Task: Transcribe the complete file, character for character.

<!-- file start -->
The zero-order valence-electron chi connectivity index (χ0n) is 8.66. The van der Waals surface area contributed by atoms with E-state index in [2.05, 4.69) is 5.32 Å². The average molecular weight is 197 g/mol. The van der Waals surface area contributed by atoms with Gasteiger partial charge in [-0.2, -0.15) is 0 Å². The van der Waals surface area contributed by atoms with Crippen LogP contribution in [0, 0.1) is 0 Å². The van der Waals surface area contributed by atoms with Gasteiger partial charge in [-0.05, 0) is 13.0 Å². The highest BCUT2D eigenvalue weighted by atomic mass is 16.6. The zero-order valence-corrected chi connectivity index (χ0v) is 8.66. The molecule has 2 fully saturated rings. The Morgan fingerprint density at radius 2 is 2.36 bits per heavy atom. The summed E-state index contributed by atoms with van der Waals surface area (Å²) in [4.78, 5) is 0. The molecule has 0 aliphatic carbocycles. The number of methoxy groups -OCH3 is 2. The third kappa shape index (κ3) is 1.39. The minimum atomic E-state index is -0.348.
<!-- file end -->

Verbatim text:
The zero-order valence-electron chi connectivity index (χ0n) is 8.66. The van der Waals surface area contributed by atoms with E-state index in [2.05, 4.69) is 5.32 Å². The average molecular weight is 197 g/mol. The van der Waals surface area contributed by atoms with Gasteiger partial charge in [-0.2, -0.15) is 0 Å². The van der Waals surface area contributed by atoms with Crippen LogP contribution in [0, 0.1) is 0 Å². The van der Waals surface area contributed by atoms with Gasteiger partial charge in [-0.05, 0) is 13.0 Å². The highest BCUT2D eigenvalue weighted by atomic mass is 16.6. The zero-order valence-corrected chi connectivity index (χ0v) is 8.66. The molecule has 2 fully saturated rings. The Morgan fingerprint density at radius 2 is 2.36 bits per heavy atom. The summed E-state index contributed by atoms with van der Waals surface area (Å²) in [4.78, 5) is 0. The molecule has 0 aliphatic carbocycles. The number of methoxy groups -OCH3 is 2. The third kappa shape index (κ3) is 1.39. The minimum atomic E-state index is -0.348.